Investors in PayPal (NASDAQ:PYPL) have had plenty to be thankful for. Since the company's much publicized split from eBay, PayPal has embarked on a multitude of partnerships across the financial spectrum, with banks, credit card companies, and even tech giants.
Those deals have helped PayPal's performance surge, most recently growing revenue by 24% year over year, and reporting net income that climbed 33% compared to the prior-year quarter. Those results have driven PayPal's stock, which has gained more than 120% over the past three years, to more than triple eBay's gains, and four times the increase of the broader market.
In the last several weeks, though, PayPal has been on a spending spree, snapping up companies to augment its growing payments empire. Investors might be surprised to know that the company has made three acquisitions in just over a month. Let's look at the latest additions and see what insight they give us into PayPal's strategy going forward.
The Square of Europe
The buying spree began last month, when PayPal announced its largest purchase ever, a $2.2 billion deal to acquire iZettle. The company provides small-business tools and a payments platform that is widely used in a variety of markets in Europe and Latin America. The company's platform is home to more than 500,000 businesses, supplying mobile card readers, invoicing software, point-of-sale systems, working capital loans, and a suite of smart analytics that were previously unavailable to smaller businesses.
This gave PayPal a direct presence in hundreds of thousands of brick-and-mortar retailers, pop-up shops, and physical stores across the globe. It also put the company in the path of Square, which has been aggressively expanding in the U.K, one of iZettle's key markets.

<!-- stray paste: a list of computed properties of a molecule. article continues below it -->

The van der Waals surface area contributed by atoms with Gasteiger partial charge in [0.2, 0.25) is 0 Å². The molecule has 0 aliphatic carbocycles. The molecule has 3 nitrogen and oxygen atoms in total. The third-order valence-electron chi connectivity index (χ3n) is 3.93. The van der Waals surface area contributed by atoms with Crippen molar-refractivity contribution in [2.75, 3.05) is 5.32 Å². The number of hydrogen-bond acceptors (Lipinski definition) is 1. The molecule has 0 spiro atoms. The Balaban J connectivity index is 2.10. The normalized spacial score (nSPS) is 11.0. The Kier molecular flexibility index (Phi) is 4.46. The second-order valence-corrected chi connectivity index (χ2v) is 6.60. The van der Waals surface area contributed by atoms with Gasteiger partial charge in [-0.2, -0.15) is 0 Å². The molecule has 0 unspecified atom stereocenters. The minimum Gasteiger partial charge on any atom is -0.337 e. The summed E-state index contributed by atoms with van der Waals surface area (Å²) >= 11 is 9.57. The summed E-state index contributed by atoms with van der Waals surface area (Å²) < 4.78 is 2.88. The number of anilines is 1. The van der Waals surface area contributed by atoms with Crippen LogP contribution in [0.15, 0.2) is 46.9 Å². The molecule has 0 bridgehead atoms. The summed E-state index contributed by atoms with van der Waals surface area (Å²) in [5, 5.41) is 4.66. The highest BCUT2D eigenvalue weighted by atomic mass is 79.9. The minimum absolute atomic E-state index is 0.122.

Owning iZettle gives PayPal a massive foothold in physical retail, as well as a strategic international presence.
Predictive AI for retail
Late last month, PayPal said it would acquire Jetlore, an artificial intelligence (AI) start-up focused on delivering "personalized commerce experiences." The company boasts an "AI-powered prediction platform" used by some of the world's biggest retailers. It helps predict color choices, size, and style for each customer.
This deal helps PayPal expand its relationships with retailers "beyond the online checkout experience ... to help merchants optimize content and communication for their customers." The company helps global online retailers like Nordstrom Rack and Uniqlo predict which promotions are most relevant to specific customers and communicate with them using personalized content.
In an interview last year, Jetlore CEO Eldar Sadikov said, "We pretty much doubled our revenue every year for the past three years." The company was also expanding its customer base into Europe, Asia, and Latin America.
Payments for the gig economy
Earlier this week, PayPal announced it would acquire Hyperwallet for $400 million. The company specializes in distributing payments to merchants and individuals that sell goods via online marketplaces, and it can disburse those payments in multiple currencies in more than 200 countries, using a variety of methods, including debit and prepaid cards, bank accounts, cash pickups, checks and (of course) PayPal.
Bill Ready, PayPal's chief operating officer described the attraction:
Merchants and service providers who use these platforms want quick, efficient, flexible and secure access to their earnings, whenever and wherever they need them. By acquiring Hyperwallet, we will strengthen our ability to provide an integrated end-to-end solution to help e-commerce platforms and marketplaces -- however large or small -- leverage world-class payout capabilities in over 200 markets.
This not only extends PayPal's international exposure, it also adds to its existing complement of services in the e-commerce arena.
The common thread
Each recent acquisition competes in a different payments niche -- small business payments, predictive AI for retail, and e-commerce platform disbursements. If you haven't noticed the common thread, though, it's that each expands PayPal's international footprint, too. The company also gets a foothold in physical retail operations, enhances its relationships with retailers, and expands its digital tools as well.
Each new snap on business gets PayPal one step closer to global payments domination.